Young wolves will evolve to wait before entering the competition for a mate, so as to make sure they are as competitive as possible and are not simply killed by their older competition due to their immaturity. Parents will also evolve to discourage such early sexual precociousness in their young, so their young will be maximally mature (and maximally attractive to highly fit mates) when pursuing their own lifetime mate. Likewise, parents will evolve towards high investment, two-parent (or even pack) rearing, so as to better protect their offspring until they are ready to compete, and to carefully prepare them for the rigorous competition with peers which awaits them.
Intense K-selection often evolves into groups of individuals competing with other groups, since this is a more effective way to acquire limited resources than working along. As a result, K-type organisms will tend to evolve into groups of individuals who exhibit pro-social traits, such as loyalty to in-group and disregard for out-group interests. This is why K-selection produces packs of wolves, family groups of elephants, pods of dolphins, and prides of lions, all of whom care deeply for each other, while mice, antelope, deer, rabbits, and any other r-selected species will not exhibit any sadness should one of their ranks fall prey to a predator.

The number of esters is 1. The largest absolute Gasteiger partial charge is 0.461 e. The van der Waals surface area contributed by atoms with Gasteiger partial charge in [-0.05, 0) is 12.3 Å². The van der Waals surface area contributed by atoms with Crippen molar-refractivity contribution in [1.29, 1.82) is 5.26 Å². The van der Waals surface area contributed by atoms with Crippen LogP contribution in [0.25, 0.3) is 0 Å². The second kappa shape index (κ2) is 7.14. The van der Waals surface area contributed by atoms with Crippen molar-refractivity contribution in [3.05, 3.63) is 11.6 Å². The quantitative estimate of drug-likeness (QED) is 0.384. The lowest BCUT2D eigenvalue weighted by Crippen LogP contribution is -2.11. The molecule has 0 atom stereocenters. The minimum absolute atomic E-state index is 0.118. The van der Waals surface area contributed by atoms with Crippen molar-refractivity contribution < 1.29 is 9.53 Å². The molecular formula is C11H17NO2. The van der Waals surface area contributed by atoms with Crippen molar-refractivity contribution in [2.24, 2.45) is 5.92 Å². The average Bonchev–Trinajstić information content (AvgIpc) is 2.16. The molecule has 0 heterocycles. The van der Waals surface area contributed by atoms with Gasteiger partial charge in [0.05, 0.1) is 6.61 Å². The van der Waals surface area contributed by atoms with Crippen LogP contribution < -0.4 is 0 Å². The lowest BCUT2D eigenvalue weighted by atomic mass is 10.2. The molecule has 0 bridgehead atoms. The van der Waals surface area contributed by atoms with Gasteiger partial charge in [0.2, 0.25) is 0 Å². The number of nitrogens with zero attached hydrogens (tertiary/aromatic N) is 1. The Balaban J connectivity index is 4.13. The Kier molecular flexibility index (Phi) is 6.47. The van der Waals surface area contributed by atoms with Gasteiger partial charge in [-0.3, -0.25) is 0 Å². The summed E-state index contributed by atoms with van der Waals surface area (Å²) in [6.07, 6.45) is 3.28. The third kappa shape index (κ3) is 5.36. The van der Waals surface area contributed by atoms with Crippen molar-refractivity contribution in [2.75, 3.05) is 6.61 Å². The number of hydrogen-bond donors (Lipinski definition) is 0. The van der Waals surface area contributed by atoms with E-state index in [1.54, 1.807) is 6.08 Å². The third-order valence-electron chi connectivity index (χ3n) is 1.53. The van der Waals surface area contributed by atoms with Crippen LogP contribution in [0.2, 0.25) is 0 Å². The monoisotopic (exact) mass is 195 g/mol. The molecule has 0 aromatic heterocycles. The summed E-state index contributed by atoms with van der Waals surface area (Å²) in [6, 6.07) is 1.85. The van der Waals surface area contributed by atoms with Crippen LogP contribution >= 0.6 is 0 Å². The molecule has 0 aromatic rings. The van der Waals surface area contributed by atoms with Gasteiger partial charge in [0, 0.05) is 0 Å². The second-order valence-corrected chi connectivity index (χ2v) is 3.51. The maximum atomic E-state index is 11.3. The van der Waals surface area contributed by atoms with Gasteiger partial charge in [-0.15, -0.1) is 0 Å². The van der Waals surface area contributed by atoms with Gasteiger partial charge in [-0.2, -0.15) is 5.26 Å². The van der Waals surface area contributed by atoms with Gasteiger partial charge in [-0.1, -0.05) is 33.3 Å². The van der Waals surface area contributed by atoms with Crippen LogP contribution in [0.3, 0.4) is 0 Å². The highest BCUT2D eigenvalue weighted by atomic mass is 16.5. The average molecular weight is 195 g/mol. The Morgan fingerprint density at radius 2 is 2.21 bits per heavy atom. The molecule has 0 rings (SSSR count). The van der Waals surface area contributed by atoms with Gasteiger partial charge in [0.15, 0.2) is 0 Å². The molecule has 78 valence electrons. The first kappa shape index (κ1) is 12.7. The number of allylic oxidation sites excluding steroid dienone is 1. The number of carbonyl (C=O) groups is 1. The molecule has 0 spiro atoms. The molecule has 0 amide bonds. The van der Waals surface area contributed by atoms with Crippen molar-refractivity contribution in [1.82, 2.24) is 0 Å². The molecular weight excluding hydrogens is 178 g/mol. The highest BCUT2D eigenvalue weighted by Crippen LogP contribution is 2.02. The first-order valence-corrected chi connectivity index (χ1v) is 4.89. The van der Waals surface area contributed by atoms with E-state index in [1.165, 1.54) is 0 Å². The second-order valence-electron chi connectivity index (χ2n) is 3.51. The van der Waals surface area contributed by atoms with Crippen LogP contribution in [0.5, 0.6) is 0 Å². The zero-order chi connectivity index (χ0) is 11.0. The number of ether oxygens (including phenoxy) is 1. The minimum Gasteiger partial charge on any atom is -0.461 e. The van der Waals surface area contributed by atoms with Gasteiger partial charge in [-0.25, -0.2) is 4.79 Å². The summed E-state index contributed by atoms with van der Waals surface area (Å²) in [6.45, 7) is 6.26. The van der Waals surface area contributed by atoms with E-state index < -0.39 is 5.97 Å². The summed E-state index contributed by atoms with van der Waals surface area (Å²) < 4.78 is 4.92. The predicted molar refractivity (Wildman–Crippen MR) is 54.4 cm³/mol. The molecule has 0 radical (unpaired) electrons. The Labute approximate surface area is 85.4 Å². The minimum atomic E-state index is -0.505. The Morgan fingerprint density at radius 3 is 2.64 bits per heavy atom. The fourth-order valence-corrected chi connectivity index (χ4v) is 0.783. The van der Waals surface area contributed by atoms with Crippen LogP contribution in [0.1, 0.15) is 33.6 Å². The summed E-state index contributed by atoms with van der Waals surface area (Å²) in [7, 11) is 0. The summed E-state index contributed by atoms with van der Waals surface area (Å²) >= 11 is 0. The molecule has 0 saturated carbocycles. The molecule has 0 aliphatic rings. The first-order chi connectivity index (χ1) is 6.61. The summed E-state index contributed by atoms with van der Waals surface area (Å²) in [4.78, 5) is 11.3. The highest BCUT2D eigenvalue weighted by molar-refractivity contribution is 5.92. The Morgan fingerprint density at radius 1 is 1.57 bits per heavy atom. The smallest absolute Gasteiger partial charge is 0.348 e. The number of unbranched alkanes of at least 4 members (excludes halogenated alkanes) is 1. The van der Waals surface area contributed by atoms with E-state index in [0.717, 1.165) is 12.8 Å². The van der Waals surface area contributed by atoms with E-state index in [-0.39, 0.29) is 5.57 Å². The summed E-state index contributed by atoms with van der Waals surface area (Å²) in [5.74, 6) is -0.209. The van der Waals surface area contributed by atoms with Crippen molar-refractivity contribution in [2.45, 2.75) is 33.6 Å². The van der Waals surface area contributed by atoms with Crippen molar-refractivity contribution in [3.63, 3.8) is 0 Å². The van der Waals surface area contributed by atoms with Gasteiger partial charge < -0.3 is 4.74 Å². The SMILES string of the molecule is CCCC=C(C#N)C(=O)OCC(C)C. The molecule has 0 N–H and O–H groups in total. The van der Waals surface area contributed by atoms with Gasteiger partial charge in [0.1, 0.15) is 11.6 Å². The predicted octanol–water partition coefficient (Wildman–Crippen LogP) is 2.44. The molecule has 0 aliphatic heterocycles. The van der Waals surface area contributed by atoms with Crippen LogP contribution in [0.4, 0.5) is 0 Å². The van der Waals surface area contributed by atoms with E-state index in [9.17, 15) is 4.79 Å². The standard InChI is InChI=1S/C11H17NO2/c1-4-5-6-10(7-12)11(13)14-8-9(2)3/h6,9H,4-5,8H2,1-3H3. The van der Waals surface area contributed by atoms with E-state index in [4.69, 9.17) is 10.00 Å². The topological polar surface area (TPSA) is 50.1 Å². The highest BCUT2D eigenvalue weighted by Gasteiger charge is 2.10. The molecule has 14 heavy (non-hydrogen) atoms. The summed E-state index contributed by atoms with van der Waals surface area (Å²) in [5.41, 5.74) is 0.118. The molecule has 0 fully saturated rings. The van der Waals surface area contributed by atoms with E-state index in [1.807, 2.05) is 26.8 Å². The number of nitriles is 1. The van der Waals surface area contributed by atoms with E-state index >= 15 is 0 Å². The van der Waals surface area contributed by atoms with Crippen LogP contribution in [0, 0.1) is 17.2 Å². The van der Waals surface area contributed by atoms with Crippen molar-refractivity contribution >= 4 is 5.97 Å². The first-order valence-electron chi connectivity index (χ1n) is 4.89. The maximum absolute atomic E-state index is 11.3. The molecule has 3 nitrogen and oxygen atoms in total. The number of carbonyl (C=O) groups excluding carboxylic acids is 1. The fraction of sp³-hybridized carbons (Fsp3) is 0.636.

Since rabbits exist at the bottom of the food pyramid in nature, and are preyed upon fairly consistently by a wide range of predators (from owls, to hawks, to foxes), rabbits never truly experience the K-selected environment for any extended period. As a result of eons of fairly consistent r-selection pressures, they express a consistently r-type psychology throughout their species. Other species, which have existed for long periods under conditions of limited resources, will be highly K-selected in their psychology and behavior. Still other species can exhibit a mix of r and K-type psychologies, due to a variety of unique environmental conditions, among them having a history of living in varying environments with periodic resource abundances and resource shortages.
Man is a higher level species on the r/K spectrum, but it is easy to see historically how groups and individuals could shift on the spectrum depending on the conditions of the time. Looking through this filter, it is easier to understand the shift towards r-strategy for some when we introduced the welfare program into the United States, for example, which in some ways acted like the “unlimited resources” spoken about specific to r-type selection. Once you understand the theory you will start to see examples of it all over the place. I highly recommend checking out his book. As always, people will point out exceptions to the rule and think they’ve somehow debunked an entire area of study that on the macro generally works out very well. Think of it as a useful heuristic. If nothing else you may become less frustrated if you can ascribe one’s behavior to a deeper biological mechanism.